After years of use, kitchen cabinet doors can begin sagging and sticking, even if they were handled with care. After all, kitchen cabinets are typically opened and closed several times each day, and if every family member opens just three or four cabinets per day, this amounts to a considerable amount of wear and tear. The weight of the doors and weakening hardware sometimes cause kitchen cabinet doors to begin sagging.
Even kitchen cabinets of the highest quality can become damaged, and doors can begin sagging if they are pulled down or leaned on. Fortunately they are easy to repair. Kitchen cabinet doors can also begin sticking after years of use, but with an extra pair of hands and a few simple tools and supplies, you can repair sagging or sticking cabinet doors and restore their functionality and former aligned appearance.
Locating the Source of the Sagging
More often than not, formerly straight kitchen cabinet doors begin sagging because of loose screws. Pull up on sagging cabinet doors while examining the hardware to determine the source of the sagging. It is usually the top hinge that is either loose or stripped since the top hinges usually take the most abuse. Kitchen cabinetry does not have to be replaced because of unsightly sagging and ill-fitting doors, and once the problem is located it really is very easy to repair and realign.
Check for Loose Screws in Cabinetry
If screws are discovered to be loose they might just need to be tightened to repair the sagging and correct the problem. While gently pulling up on the cabinet door, use a screwdriver of appropriate size to hand-tighten loose screws. The door must be aligned to attach the screws back into the correct position. If the door moves back out of position and begins sagging after it has been opened and closed several times the screw holes are probably stripped, but this seemingly difficult problem is also easier to repair than most people realize.
How to Repair Stripped Holes in Kitchen Cabinets
Door removal is the first step when stripped screw holes cause sagging and require repair. Once the hardware has been removed, fill the stripped holes with clear drying wood glue, and fill the hole with round toothpicks. Allow the glue to dry completely according to product label instructions. After the glue has dried, use a small saw to cut off the toothpicks, making them flush with the kitchen cabinet frame. This will provide a sturdy area in which to drill a hole and reattach the door.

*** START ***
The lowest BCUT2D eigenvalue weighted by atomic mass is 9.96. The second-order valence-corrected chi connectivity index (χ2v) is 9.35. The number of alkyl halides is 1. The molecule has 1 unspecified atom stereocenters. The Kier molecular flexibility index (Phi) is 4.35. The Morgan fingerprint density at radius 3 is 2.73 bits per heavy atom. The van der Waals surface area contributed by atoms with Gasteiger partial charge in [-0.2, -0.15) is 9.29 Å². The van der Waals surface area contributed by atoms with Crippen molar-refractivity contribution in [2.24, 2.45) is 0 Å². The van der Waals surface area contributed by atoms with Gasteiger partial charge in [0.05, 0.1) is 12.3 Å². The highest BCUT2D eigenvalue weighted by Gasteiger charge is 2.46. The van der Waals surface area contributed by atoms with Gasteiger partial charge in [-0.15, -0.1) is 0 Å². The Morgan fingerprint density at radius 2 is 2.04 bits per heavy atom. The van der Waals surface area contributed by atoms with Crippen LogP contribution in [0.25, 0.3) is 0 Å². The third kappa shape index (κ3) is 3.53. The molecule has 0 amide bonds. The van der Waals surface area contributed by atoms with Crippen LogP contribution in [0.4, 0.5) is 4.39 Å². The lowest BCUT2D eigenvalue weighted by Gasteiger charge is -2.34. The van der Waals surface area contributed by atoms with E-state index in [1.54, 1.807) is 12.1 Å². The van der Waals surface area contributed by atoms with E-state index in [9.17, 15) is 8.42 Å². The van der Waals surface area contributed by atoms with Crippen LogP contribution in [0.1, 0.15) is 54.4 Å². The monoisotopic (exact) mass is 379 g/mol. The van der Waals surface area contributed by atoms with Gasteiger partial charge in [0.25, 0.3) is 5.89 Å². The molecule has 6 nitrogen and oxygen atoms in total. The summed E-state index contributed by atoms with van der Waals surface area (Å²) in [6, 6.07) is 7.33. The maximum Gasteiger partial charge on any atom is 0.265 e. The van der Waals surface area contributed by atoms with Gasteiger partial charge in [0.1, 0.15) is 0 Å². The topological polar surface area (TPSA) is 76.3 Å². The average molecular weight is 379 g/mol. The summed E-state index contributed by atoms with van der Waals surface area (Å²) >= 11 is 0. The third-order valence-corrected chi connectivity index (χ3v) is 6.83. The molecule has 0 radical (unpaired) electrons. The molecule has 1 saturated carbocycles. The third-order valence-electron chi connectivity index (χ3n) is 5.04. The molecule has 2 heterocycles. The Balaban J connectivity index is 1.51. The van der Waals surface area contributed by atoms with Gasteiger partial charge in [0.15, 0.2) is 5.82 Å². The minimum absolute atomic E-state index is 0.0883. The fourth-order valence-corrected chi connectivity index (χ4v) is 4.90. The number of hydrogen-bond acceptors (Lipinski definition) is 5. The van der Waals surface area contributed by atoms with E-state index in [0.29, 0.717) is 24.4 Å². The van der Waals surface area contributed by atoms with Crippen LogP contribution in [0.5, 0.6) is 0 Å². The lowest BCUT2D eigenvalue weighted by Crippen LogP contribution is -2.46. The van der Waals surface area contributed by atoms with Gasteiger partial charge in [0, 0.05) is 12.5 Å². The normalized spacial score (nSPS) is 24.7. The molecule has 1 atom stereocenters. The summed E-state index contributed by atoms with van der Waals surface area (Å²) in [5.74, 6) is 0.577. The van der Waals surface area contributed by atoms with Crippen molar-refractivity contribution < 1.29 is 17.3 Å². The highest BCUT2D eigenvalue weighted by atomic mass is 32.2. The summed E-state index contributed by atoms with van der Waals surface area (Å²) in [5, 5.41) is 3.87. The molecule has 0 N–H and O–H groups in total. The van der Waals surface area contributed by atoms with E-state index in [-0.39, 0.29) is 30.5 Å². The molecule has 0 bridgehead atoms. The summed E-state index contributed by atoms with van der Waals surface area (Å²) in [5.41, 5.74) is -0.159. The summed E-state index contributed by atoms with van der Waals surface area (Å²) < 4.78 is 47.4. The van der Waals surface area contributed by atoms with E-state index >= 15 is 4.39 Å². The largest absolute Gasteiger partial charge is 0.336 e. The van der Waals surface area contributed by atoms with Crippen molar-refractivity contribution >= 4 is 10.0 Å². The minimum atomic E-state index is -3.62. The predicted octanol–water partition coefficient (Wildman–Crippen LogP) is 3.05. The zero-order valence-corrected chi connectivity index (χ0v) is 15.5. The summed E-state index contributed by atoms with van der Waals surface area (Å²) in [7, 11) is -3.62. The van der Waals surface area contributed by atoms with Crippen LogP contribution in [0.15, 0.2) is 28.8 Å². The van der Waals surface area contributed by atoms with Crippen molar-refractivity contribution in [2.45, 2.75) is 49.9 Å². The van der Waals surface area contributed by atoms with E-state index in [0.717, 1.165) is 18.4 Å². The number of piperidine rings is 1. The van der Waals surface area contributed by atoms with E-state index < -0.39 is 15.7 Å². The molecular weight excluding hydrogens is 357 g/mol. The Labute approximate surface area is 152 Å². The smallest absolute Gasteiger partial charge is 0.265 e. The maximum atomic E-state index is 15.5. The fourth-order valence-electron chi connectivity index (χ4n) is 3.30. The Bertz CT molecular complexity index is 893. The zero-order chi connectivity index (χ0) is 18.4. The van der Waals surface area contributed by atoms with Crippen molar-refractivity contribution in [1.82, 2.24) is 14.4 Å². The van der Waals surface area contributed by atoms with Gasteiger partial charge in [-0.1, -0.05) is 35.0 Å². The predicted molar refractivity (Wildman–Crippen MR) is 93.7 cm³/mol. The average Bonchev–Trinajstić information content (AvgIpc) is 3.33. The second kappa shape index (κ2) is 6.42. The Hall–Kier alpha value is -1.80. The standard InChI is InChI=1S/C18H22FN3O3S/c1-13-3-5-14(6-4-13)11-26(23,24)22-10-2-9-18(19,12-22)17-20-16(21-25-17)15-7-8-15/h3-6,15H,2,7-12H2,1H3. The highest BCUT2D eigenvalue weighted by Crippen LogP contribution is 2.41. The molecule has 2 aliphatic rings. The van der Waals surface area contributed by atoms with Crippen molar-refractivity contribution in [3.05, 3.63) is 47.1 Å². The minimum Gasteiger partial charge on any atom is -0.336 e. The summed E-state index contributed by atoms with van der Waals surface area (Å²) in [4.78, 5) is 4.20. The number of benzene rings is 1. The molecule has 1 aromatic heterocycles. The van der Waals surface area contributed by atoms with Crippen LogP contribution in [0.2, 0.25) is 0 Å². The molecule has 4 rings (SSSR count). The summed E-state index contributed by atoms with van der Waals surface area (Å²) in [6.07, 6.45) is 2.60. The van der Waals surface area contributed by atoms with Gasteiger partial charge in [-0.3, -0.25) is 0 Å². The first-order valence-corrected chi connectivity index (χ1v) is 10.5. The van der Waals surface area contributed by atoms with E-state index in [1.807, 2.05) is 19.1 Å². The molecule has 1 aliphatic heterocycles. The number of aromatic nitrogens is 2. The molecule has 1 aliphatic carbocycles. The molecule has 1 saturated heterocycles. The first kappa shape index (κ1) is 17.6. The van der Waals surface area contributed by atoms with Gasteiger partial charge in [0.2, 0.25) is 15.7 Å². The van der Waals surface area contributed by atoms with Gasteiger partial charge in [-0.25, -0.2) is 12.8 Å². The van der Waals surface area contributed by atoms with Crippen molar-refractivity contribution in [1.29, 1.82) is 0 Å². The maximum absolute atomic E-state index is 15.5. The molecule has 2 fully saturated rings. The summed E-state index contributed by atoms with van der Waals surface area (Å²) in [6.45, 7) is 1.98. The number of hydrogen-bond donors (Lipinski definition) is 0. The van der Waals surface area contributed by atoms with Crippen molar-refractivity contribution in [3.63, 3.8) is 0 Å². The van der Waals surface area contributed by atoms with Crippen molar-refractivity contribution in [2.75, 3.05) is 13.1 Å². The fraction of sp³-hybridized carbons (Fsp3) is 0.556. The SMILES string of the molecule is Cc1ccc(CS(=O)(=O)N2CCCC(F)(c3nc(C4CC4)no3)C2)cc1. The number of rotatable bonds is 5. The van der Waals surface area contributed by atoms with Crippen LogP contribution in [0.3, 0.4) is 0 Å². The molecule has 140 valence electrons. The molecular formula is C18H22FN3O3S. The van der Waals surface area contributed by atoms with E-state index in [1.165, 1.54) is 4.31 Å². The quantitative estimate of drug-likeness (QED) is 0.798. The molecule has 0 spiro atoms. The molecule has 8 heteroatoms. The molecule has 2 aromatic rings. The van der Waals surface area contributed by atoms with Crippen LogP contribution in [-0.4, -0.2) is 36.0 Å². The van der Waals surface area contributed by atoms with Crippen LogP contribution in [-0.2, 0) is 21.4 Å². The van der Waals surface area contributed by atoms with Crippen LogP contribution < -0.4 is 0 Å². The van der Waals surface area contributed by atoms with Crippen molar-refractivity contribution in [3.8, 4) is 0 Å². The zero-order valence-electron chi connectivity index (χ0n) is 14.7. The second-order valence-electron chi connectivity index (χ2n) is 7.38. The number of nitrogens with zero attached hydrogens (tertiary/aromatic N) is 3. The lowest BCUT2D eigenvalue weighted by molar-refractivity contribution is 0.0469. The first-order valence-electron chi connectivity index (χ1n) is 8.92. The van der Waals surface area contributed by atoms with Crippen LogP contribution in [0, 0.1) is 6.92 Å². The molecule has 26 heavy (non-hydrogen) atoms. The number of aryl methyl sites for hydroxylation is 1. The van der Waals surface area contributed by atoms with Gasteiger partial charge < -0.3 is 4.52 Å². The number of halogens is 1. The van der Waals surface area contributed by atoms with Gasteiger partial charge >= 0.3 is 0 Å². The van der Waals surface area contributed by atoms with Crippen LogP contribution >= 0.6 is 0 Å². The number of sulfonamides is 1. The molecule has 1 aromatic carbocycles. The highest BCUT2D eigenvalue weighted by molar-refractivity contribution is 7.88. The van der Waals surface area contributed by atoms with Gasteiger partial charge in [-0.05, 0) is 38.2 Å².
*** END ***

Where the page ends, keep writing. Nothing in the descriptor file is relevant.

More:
Begin by drilling a small pilot hole that will make attaching the screw easy. The hole should be a fraction of the diameter of the screw to ensure it will provide a tight fit and keep the cabinet door from sagging further. With a little help from a friend or family member, hold the cabinet door with attached hardware in place, and hand-tighten the screw into the pilot hole. Reattach the other screws, and the completed repair should result in the door hanging straight.
How to Repair Kitchen Cabinet Doors that are Sticking
If kitchen cabinet doors are sticking and are becoming more and more difficult to open the hardware is not likely to blame. Sticking doors are usually a result of deteriorated pads that begin adhering to wood frames. Many are made of a rubberized material that breaks down in time, but they can be easily replaced and solve this sticky situation. Gently pull off or scrape away existing latex pads including any remaining adhesive, and replace them with felt pads or clear pads made of a material that will outlast stock pads that typically come with kitchen cabinetry.
Kitchen cabinets might also begin sticking due to a build-up of kitchen grease and grime. Approximately every six months, clean wood kitchen cabinetry from top to bottom with oil soap, water, and a soft rag. This will remove kitchen grease, grime, and stuck-on dust and anything else that will cause kitchen cabinet doors to begin sticking. Follow product label instructions for best results, and be sure to follow up with natural orange oil to keep the cabinetry moisturized and looking like new for years to come.
Jessica Ackerman writes for Wall Decor and Home Accents. Visit the store for unique metal wall sculptures.